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Alternatives to Laboratory Animals - ATLA

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A Two-centre Evaluation of the Human Organotypic Skin Explant Culture Model for Screening Contact Allergens

Cynthia L. Lehé, John J.L. Jacobs, Graham R. Elliott and Pranab K. Das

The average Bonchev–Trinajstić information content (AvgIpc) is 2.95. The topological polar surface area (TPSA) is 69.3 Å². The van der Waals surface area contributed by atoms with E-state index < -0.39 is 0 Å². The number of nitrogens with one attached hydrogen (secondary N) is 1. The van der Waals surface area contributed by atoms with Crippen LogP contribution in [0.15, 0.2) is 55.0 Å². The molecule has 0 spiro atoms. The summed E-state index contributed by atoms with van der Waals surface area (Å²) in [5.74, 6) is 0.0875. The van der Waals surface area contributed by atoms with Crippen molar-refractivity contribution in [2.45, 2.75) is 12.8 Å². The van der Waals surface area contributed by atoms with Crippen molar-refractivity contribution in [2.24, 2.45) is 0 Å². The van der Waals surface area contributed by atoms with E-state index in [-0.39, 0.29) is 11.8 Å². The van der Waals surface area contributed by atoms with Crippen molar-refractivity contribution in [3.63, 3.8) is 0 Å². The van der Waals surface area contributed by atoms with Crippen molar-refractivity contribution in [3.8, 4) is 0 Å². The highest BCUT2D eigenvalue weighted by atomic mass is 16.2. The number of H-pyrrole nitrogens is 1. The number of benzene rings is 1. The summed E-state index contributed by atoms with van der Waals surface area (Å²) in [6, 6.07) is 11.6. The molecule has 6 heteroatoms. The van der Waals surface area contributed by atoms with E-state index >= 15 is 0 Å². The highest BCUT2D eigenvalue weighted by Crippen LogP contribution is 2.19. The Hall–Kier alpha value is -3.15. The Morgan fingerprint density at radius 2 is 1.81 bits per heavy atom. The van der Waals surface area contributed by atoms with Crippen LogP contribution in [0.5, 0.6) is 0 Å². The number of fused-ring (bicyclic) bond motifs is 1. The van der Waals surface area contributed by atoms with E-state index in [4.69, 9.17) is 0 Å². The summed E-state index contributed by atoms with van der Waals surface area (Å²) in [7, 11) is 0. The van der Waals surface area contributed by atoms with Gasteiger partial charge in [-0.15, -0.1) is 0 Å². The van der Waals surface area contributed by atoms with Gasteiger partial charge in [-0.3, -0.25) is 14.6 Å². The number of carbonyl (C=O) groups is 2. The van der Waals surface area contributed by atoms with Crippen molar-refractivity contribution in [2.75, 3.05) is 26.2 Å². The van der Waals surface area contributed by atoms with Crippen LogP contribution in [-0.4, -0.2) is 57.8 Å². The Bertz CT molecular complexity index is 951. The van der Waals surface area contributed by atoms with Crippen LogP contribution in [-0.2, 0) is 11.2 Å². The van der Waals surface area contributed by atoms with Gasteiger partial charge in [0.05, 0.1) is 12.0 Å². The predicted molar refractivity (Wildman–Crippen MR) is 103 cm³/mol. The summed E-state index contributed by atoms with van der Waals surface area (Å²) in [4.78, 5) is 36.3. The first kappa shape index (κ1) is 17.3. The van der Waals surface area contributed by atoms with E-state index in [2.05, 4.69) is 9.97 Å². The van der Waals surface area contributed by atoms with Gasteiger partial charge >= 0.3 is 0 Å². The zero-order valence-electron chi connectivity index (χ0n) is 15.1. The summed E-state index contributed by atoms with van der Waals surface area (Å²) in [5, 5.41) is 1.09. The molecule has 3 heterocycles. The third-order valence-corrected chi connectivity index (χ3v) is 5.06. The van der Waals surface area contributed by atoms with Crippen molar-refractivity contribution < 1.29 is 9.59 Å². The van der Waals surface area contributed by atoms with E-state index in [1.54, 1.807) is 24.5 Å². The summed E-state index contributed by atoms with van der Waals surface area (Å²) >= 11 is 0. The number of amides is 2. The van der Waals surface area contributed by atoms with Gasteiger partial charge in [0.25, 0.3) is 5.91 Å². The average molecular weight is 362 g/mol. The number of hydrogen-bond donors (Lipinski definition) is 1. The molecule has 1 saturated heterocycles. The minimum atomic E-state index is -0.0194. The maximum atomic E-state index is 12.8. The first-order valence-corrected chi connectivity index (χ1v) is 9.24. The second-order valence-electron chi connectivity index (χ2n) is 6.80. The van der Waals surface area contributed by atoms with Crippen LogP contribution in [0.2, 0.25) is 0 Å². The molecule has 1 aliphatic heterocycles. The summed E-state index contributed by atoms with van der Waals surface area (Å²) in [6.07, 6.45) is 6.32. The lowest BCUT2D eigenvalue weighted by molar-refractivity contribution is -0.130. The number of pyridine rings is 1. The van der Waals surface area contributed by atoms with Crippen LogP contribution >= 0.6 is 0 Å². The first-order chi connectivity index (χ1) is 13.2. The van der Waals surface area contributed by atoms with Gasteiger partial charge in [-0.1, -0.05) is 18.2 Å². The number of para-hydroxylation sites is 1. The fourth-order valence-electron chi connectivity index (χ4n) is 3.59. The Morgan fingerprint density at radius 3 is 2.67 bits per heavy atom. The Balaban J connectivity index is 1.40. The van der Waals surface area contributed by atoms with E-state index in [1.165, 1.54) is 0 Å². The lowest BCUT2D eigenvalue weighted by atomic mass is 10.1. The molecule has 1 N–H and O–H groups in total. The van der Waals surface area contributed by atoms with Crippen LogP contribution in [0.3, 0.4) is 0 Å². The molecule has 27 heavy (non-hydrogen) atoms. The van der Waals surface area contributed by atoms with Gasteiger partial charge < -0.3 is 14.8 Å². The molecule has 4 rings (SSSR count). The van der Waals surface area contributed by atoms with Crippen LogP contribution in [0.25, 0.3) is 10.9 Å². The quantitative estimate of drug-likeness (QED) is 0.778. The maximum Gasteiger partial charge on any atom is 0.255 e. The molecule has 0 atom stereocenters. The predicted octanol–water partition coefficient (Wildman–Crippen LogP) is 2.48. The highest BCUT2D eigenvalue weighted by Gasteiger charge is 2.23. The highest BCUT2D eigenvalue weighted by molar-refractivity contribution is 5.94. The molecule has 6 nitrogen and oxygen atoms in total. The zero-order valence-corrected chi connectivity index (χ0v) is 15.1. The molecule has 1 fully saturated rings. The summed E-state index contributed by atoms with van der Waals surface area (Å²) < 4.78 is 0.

Animal models are considered to be the “gold standard” for determining the potential contact allergenicity of low molecular weight chemicals. However, governmental regulations and ethical considerations limit the use of animals for such purposes. There is therefore a need for in vitro alternative models. The human organotypic skin explant culture (HOSEC) model is reported to be a promising alternative method for the predictive testing of contact allergens. The accelerated migration of Langerhans cells from the epidermis upon exposure to contact allergens is used to identify chemicals that are potentially capable of inducing a delayed-type hypersensitivity. In the study described in this paper, the model was further refined, and used, in two independent laboratories, to screen 23 low molecular weight compounds of known classification for their allergenicity. Each laboratory was able to accurately detect the contact allergens, despite small variations in the protocols used. However, the classification of dermal irritants, which have often been falsely classified as allergens, varied between the two laboratories. Despite the current limitations of the HOSEC model, the accuracy of the predictions made (sensitiser or non-sensitiser) compare favourably with classifications obtained with commonly used animal models. The HOSEC model has the potential to be developed further as an in vitro alternative to animal models for screening for contact allergens.